If we were sharing a cup of coffee, I would tell you that my wife and I are on Cape Cod this weekend. We are visiting her parents, and celebrating Father’s Day. The weather is beautiful; cool sea breezes, blue skies and bright sunlight. It is a nice break, a nice change of scenery for a bit. And it is a little respite from the feelings that I still have concerning the tragedy in Orlando, FL My in-laws do not have their TV on much, so I have been out of touch with the world. It is a nice break, but only a temporary one. We still have to reflect on, pray over, and act on the events of that terrible night.
Over a cup of coffee, I would tell you that since last we met, I, as a deacon, baptized two little girls into the Catholic Christian faith. One was a relative newborn, the other was a toddler. I preached a short homily, telling the assembled families and friends that we were about to witness something awesome! The power of the Holy Spirit was going to be at work before us. Through the waters of Baptism, they were brought into the Mystical Body of Christ. And their lives will be forever changed. And the lives of their parents are forever changed, for they have made a commitment to the Church to bring their children up in the Faith. I tell them that fulfilling that promise means something more than just seeing to it that their child goes to religious education classes. It means that they must show how the Faith is lived, by the example of their own lives; both the struggles and the joys. They are in my prayers.
Over a cup of coffee, I would tell that many years ago, when I was a young seminarian, I spent a couple of summers in an ecumenical program, called A Christian Ministry in the National Parks. They recruited seminary and college students from all Christian denominations; to go out to various national parks, and lead Sunday worship services for park visitors and employees. We seminarians were called Student Ministers. Those of us who were Catholic, would either assist a visiting priest at Mass, or lead a Service of the Word. I had my first experiences of preaching before people back then. Some of usalso organized Bible study groups, or organized choral singing groups. We earned our keep by working for the park concessionaires; I found myself working in some kitchens in Yellowstone National Park. Recently I signed up to become a ACMNP Prayer Partner for someone who will be going to a park in Alaska. Daily, I remember this young man in my prayers; praying for his safety, and success in his ministry.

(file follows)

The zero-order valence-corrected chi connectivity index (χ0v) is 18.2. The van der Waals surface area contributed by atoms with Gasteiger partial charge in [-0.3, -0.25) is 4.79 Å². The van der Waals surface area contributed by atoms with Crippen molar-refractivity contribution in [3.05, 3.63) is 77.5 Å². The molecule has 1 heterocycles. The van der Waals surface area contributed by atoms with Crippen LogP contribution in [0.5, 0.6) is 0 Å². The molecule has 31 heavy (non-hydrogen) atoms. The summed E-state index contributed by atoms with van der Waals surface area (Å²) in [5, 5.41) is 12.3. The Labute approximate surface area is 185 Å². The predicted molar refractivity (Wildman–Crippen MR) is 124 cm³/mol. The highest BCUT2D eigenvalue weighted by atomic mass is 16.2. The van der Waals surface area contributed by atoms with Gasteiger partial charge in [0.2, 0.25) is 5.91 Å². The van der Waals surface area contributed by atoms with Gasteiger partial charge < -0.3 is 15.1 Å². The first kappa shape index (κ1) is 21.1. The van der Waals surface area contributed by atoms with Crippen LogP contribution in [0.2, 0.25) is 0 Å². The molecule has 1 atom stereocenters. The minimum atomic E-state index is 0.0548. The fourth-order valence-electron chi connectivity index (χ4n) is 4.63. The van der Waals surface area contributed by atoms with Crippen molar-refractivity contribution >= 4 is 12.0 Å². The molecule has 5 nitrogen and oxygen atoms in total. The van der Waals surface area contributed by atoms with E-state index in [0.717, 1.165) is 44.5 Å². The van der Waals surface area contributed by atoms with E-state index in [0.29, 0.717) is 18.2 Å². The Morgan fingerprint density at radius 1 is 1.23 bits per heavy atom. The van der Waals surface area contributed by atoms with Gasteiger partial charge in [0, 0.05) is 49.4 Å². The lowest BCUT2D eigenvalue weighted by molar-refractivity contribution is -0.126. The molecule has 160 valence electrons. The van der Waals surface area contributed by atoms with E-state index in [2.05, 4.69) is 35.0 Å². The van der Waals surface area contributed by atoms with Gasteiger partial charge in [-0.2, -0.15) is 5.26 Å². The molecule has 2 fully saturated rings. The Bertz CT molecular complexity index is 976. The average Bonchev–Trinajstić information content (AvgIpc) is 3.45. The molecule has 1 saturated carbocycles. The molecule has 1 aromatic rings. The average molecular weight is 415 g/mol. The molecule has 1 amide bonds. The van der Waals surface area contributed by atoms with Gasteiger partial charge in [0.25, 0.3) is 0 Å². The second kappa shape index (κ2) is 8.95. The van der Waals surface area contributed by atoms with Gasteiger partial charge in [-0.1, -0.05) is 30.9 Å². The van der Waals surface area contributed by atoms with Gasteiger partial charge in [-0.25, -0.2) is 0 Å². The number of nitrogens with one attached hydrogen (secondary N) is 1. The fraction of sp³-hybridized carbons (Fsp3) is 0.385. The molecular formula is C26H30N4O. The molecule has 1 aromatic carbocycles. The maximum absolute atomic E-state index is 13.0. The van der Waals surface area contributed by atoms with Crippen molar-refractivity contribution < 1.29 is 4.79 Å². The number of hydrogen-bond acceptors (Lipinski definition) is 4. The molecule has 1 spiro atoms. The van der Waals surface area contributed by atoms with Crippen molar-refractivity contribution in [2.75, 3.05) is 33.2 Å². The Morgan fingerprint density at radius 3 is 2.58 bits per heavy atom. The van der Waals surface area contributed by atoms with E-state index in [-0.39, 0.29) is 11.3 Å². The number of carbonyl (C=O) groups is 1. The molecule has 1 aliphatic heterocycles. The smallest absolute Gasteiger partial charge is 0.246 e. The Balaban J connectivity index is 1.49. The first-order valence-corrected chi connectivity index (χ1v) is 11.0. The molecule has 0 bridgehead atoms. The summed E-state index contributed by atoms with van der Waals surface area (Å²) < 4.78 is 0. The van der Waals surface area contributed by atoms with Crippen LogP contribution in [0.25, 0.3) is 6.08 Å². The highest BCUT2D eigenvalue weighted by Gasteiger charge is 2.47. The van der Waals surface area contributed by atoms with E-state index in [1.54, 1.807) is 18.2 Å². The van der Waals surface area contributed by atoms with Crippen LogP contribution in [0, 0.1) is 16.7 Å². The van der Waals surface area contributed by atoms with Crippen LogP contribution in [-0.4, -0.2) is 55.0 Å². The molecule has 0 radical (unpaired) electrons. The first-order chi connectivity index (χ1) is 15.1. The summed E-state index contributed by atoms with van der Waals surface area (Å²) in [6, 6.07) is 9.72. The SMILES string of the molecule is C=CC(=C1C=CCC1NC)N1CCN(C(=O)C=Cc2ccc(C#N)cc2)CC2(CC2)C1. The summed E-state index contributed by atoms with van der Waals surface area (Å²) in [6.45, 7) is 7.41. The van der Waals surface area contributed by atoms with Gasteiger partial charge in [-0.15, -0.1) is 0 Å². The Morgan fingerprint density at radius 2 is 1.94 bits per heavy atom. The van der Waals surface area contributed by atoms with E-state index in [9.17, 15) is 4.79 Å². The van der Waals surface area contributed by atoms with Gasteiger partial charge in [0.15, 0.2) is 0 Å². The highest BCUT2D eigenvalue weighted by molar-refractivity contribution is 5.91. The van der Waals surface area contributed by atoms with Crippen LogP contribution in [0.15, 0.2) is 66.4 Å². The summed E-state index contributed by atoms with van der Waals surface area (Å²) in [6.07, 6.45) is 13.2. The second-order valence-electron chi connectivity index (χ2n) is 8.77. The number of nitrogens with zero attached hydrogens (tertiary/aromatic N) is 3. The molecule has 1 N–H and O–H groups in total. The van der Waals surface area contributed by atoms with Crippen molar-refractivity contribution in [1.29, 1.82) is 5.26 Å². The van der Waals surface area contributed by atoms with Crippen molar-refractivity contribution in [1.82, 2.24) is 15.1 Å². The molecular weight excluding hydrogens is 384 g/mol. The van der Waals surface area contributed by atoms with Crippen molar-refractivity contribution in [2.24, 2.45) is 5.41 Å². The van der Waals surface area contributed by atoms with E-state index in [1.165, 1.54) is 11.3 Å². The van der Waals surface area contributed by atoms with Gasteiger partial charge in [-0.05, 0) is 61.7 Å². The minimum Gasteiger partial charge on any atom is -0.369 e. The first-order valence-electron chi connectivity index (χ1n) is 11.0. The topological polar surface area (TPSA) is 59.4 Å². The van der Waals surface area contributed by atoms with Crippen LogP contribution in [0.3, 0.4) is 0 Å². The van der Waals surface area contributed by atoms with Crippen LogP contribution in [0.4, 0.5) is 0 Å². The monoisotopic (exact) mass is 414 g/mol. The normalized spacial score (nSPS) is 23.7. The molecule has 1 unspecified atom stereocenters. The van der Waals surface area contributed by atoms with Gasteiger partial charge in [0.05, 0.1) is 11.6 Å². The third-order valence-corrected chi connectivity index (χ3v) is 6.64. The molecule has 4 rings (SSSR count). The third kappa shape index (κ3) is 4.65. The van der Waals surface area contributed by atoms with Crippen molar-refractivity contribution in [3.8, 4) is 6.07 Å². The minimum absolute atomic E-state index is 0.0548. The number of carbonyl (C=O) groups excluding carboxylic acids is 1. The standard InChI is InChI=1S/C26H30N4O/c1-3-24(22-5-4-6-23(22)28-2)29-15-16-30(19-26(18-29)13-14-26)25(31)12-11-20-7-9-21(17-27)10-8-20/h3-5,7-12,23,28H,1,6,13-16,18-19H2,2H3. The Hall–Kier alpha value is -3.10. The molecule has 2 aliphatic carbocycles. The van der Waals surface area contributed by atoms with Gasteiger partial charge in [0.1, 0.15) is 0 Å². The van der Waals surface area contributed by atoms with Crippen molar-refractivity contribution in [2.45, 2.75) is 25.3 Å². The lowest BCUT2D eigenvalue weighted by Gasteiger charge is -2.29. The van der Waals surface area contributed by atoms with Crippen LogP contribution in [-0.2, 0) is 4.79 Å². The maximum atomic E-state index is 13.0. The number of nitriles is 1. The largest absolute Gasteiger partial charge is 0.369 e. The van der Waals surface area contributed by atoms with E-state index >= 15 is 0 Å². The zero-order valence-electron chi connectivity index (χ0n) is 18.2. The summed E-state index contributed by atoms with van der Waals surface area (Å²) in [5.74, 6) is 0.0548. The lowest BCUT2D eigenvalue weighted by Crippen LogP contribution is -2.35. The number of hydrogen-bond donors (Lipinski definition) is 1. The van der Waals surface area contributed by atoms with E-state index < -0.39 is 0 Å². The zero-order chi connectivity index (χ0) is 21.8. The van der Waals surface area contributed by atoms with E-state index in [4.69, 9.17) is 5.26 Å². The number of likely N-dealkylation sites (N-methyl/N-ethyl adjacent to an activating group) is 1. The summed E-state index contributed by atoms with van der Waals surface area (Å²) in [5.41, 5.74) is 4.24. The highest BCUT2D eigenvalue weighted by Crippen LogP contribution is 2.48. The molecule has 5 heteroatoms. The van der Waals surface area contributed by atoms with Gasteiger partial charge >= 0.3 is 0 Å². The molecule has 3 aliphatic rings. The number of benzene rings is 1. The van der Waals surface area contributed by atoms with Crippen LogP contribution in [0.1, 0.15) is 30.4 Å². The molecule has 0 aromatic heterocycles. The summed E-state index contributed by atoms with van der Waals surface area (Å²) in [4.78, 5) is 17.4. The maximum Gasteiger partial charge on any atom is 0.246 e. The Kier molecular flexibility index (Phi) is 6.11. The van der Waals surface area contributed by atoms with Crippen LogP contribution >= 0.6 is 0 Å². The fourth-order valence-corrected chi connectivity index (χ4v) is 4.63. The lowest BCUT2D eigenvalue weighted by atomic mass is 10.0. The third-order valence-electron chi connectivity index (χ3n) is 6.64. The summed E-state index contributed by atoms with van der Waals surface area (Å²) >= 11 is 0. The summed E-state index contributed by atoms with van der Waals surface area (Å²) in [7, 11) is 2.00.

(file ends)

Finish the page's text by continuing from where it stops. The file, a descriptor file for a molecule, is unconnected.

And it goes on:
Well, the coffee cup is empty, I wish you all wellness and blessings, and hope to see you again over a hot cuppa joe.
If we were having coffee, I would tell you that this is the first time I am writing a post for this. I would also share with that this is first post I have written in over a month! There was a time that I was posting at least monthly. That I really got into the Blogging U. courses. That I now am having a hard time coming up with anything to write about; to share an opinion about, or have the energy to sit myself at the keyboard. That there was a time that I had high hopes for my blog, but now I wonder if all the reading, the posting was worth it.
If we were having coffee, I would let you know that I am an ordained Deacon in the Roman Catholic Church. I would tell you that last Sunday, I baptized three beautiful little babies (Two boys, and a girl), and welcomed them into the Church, into the Body of Christ. How I invited the parents, the godparents, and guests to open their hearts to the miracle that was happening before them; and be aware of the love of God they were witnessing.
If we were having coffee, I would tell that I need to get through this writer’s block soon, because next weekend, I am officiating at a wedding. I will be preaching a homily, and I need to write it this week. I will tell that I turning to the Holy Spirit, and asking her to blow hard and breakdown the roadblocks I have in my head and soul.
As I drain my coffee mug, I would tell you that I am typing this on one of the computers in the parish office. I have a desktop at home and an inherited laptop; both have had long service, and are kinda cranky in their old age. Anyway, I have go back to the church soon, to prepare for the next celebration of Mass.
I hope to be here next weekend, with another cup of coffee.